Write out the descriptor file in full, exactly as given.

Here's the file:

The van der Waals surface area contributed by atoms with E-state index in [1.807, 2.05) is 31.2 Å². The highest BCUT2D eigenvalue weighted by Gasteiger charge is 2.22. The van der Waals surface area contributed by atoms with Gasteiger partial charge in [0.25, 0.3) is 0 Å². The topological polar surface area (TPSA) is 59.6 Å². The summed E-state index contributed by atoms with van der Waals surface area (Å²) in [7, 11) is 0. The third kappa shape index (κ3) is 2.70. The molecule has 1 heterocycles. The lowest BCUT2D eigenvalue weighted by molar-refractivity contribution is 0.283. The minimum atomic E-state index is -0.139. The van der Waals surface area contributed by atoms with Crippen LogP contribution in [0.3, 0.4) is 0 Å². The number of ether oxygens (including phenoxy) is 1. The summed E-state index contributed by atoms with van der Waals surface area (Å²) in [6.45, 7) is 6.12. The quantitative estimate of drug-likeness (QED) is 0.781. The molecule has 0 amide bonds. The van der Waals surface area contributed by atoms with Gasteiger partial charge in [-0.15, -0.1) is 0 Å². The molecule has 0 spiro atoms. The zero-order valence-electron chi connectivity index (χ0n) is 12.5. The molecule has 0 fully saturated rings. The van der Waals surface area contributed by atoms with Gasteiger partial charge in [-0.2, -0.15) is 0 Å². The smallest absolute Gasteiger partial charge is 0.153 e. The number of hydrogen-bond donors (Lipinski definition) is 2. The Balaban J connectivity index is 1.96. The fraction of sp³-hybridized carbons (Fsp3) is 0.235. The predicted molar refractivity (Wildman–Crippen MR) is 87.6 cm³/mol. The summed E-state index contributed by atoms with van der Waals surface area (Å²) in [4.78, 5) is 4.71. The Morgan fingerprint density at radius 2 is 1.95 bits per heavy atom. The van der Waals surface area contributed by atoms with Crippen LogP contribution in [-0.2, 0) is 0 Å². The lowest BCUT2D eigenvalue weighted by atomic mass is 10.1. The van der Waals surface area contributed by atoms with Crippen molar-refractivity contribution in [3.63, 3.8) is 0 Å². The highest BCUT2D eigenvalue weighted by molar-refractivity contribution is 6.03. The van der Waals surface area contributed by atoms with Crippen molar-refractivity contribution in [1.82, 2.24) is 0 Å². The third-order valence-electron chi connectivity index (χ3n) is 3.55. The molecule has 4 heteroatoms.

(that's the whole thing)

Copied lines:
The van der Waals surface area contributed by atoms with E-state index in [1.807, 2.05) is 31.2 Å². The highest BCUT2D eigenvalue weighted by Gasteiger charge is 2.22. The van der Waals surface area contributed by atoms with Gasteiger partial charge in [0.25, 0.3) is 0 Å². The topological polar surface area (TPSA) is 59.6 Å². The summed E-state index contributed by atoms with van der Waals surface area (Å²) in [7, 11) is 0. The third kappa shape index (κ3) is 2.70. The molecule has 1 heterocycles. The lowest BCUT2D eigenvalue weighted by molar-refractivity contribution is 0.283. The minimum atomic E-state index is -0.139. The van der Waals surface area contributed by atoms with Crippen LogP contribution in [0.3, 0.4) is 0 Å². The number of ether oxygens (including phenoxy) is 1. The summed E-state index contributed by atoms with van der Waals surface area (Å²) in [6.45, 7) is 6.12. The quantitative estimate of drug-likeness (QED) is 0.781. The molecule has 0 amide bonds. The van der Waals surface area contributed by atoms with Gasteiger partial charge in [-0.15, -0.1) is 0 Å². The molecule has 0 spiro atoms. The zero-order valence-electron chi connectivity index (χ0n) is 12.5. The molecule has 0 fully saturated rings. The van der Waals surface area contributed by atoms with Gasteiger partial charge in [-0.2, -0.15) is 0 Å². The smallest absolute Gasteiger partial charge is 0.153 e. The number of hydrogen-bond donors (Lipinski definition) is 2. The Balaban J connectivity index is 1.96. The fraction of sp³-hybridized carbons (Fsp3) is 0.235. The predicted molar refractivity (Wildman–Crippen MR) is 87.6 cm³/mol. The summed E-state index contributed by atoms with van der Waals surface area (Å²) in [4.78, 5) is 4.71. The Morgan fingerprint density at radius 2 is 1.95 bits per heavy atom. The van der Waals surface area contributed by atoms with Crippen LogP contribution in [-0.2, 0) is 0 Å². The lowest BCUT2D eigenvalue weighted by atomic mass is 10.1. The van der Waals surface area contributed by atoms with Crippen molar-refractivity contribution in [3.63, 3.8) is 0 Å². The highest BCUT2D eigenvalue weighted by molar-refractivity contribution is 6.03. The van der Waals surface area contributed by atoms with Crippen molar-refractivity contribution in [1.82, 2.24) is 0 Å². The third-order valence-electron chi connectivity index (χ3n) is 3.55. The molecule has 4 heteroatoms.